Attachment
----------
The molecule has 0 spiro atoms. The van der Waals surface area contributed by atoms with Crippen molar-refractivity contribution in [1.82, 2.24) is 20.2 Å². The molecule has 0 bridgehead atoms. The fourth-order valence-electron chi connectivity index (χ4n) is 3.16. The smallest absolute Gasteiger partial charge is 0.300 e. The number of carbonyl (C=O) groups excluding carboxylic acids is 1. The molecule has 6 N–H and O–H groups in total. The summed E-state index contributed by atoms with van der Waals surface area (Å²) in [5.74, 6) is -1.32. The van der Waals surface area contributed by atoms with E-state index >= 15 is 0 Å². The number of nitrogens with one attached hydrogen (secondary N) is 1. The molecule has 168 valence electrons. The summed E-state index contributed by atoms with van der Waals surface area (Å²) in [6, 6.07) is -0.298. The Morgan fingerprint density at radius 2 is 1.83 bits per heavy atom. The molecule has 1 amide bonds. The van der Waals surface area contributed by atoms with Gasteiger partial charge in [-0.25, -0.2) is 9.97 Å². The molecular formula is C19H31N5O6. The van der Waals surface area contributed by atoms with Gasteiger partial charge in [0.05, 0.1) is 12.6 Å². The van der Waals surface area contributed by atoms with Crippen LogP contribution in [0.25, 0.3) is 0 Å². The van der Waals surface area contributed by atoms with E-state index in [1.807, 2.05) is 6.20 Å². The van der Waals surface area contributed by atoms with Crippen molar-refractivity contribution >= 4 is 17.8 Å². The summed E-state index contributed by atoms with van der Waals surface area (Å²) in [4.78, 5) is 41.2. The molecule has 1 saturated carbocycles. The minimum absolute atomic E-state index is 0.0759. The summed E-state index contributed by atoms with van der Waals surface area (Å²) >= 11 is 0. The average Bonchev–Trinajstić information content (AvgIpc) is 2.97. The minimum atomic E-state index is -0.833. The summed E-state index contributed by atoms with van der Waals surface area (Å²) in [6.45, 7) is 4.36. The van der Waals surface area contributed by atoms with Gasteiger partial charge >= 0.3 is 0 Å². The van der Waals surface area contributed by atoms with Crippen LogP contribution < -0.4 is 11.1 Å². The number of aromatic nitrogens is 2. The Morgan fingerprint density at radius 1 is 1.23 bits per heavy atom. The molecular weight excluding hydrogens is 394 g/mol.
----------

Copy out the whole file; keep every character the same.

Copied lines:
The molecule has 0 spiro atoms. The van der Waals surface area contributed by atoms with Crippen molar-refractivity contribution in [1.82, 2.24) is 20.2 Å². The molecule has 0 bridgehead atoms. The fourth-order valence-electron chi connectivity index (χ4n) is 3.16. The smallest absolute Gasteiger partial charge is 0.300 e. The number of carbonyl (C=O) groups excluding carboxylic acids is 1. The molecule has 6 N–H and O–H groups in total. The summed E-state index contributed by atoms with van der Waals surface area (Å²) in [5.74, 6) is -1.32. The van der Waals surface area contributed by atoms with E-state index >= 15 is 0 Å². The number of nitrogens with one attached hydrogen (secondary N) is 1. The molecule has 168 valence electrons. The summed E-state index contributed by atoms with van der Waals surface area (Å²) in [6, 6.07) is -0.298. The Morgan fingerprint density at radius 2 is 1.83 bits per heavy atom. The molecule has 1 amide bonds. The van der Waals surface area contributed by atoms with Gasteiger partial charge in [-0.25, -0.2) is 9.97 Å². The molecular formula is C19H31N5O6. The van der Waals surface area contributed by atoms with Gasteiger partial charge in [0.05, 0.1) is 12.6 Å². The van der Waals surface area contributed by atoms with Crippen LogP contribution in [0.25, 0.3) is 0 Å². The van der Waals surface area contributed by atoms with E-state index in [1.807, 2.05) is 6.20 Å². The van der Waals surface area contributed by atoms with Crippen molar-refractivity contribution >= 4 is 17.8 Å². The summed E-state index contributed by atoms with van der Waals surface area (Å²) in [4.78, 5) is 41.2. The molecule has 1 saturated carbocycles. The minimum absolute atomic E-state index is 0.0759. The summed E-state index contributed by atoms with van der Waals surface area (Å²) >= 11 is 0. The average Bonchev–Trinajstić information content (AvgIpc) is 2.97. The minimum atomic E-state index is -0.833. The summed E-state index contributed by atoms with van der Waals surface area (Å²) in [6.45, 7) is 4.36. The van der Waals surface area contributed by atoms with Gasteiger partial charge >= 0.3 is 0 Å². The van der Waals surface area contributed by atoms with Crippen LogP contribution < -0.4 is 11.1 Å². The number of aromatic nitrogens is 2. The Morgan fingerprint density at radius 1 is 1.23 bits per heavy atom. The molecular weight excluding hydrogens is 394 g/mol.